Nigel farage poppies
Nigel Farage after visiting the poppy installation at the Tower of London.Rob Stothard/Getty Images

Ukip leader Nigel Farage has claimed the Euro has created a new Berlin Wall in Europe, replacing the old east-west divide with a north-south schism across the continent.

Farage made the claim in a speech at St Bride's Church on London's Fleet Street on 10 November, to commemorate the First World War and discuss the legacy of the conflict in Britain and Europe.

The former Conservative politician also claimed that the European Union was based on a huge political mistake, and could sow the seeds of future conflict in Europe.

Farage said: "Europe was divided east to west by the Berlin Wall, and we have just celebrated 25 years of that wall having gone.

"Europe is now split north-south, and it's split by something called the Euro. It doesn't work, and it isn't going to work.

"I'm afraid four or five Mediterranean countries are heading for social disaster, and that is where I see unrest coming from, and I view it as a tragedy."

Turning to the EU, of which he is one of Britain's most high-profile critics, Farage said: "My feeling is that the architects of the modern Europe in the 1950s drew the wrong conclusion.

"They concluded that if we abolished nation-states in Europe there would be no war, and the reason that wars existed was because nation-states existed. The political project since then has been the eradication of the nation-state.

"I think that was hugely mistaken. I don't think the existence of nation-states has led to war; it has been the lack of democracy, or the breakdown of democracy, that has led governments to expansionism and thus to wars happening. I can't think of an example of mature European democracies fighting each other, they don't.

"I think the attempt, without the consent of the people, to effectively corral people in a new state, far from giving us peace and harmony in Europe, is actually likely to stir up the sort of nationalism, and extremism, it sought to eradicate in the first place."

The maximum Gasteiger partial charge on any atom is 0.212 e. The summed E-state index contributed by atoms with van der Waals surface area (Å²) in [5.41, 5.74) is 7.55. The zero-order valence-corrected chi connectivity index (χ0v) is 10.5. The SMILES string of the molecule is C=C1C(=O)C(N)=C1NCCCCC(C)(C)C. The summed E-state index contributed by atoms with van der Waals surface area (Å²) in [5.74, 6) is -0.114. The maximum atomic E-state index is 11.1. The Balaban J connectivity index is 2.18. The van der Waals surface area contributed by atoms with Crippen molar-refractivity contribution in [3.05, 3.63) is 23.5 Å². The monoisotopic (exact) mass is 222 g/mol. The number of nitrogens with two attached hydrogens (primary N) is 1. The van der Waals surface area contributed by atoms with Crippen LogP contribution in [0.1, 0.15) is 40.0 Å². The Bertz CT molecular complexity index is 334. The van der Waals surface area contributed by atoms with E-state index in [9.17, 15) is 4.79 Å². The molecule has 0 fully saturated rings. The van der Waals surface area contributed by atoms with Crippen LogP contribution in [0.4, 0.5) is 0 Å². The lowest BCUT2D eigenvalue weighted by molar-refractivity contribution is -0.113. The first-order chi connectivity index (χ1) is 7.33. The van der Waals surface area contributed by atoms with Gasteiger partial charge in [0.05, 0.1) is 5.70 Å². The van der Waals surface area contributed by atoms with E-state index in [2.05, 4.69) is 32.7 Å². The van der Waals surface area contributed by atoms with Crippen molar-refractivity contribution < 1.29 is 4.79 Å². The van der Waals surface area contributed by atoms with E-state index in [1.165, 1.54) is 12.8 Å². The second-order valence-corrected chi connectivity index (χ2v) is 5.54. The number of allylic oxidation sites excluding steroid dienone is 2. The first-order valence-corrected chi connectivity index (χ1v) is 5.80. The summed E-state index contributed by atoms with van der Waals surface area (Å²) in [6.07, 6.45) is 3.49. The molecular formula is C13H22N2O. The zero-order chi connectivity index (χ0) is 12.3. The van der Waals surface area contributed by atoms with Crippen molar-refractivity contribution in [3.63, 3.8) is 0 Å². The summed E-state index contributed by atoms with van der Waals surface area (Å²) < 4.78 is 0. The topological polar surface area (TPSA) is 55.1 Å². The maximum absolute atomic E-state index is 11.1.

'We will fight for our right to self-determination'

Farage used the Balkans, whose individual nation-states were merged into a single country after the First World War, to illustrate his point that the removal of national sovereignty can lead to long-term tension and turbulence.

"I'm not pretending that anything in the EU will happen that's as horrible as what happened in Yugoslavia," Farage said. "But I am suggesting that in our own ways, we will fight to get back our rights of national self-determination.

"The future of Europe, the future of France and Germany, the future for all of us in this part of the world, a Europe of solid nation-state democracies that trade with each other, and co-operate with each other, there'll be no more First or Second World Wars."

Referring to the rise of right-wing parties such as Golden Dawn in southern Europe, Farage continued: "The conclusion we've drawn from the two wars is the wrong one, and it will lead to a Europe of disharmony, and I think that disharmony or extremism... you've only got to look at parts of the Mediterranean to see what will happen."

Farage, who complained over the weekend that the government "snubbed" Ukip by not inviting the party to lay a wreath on Remembrance Sunday, spoke passionately about his interest in the conflict, and described the poppy installation at the Tower of London as a "huge success" which has "captured the mood of the nation."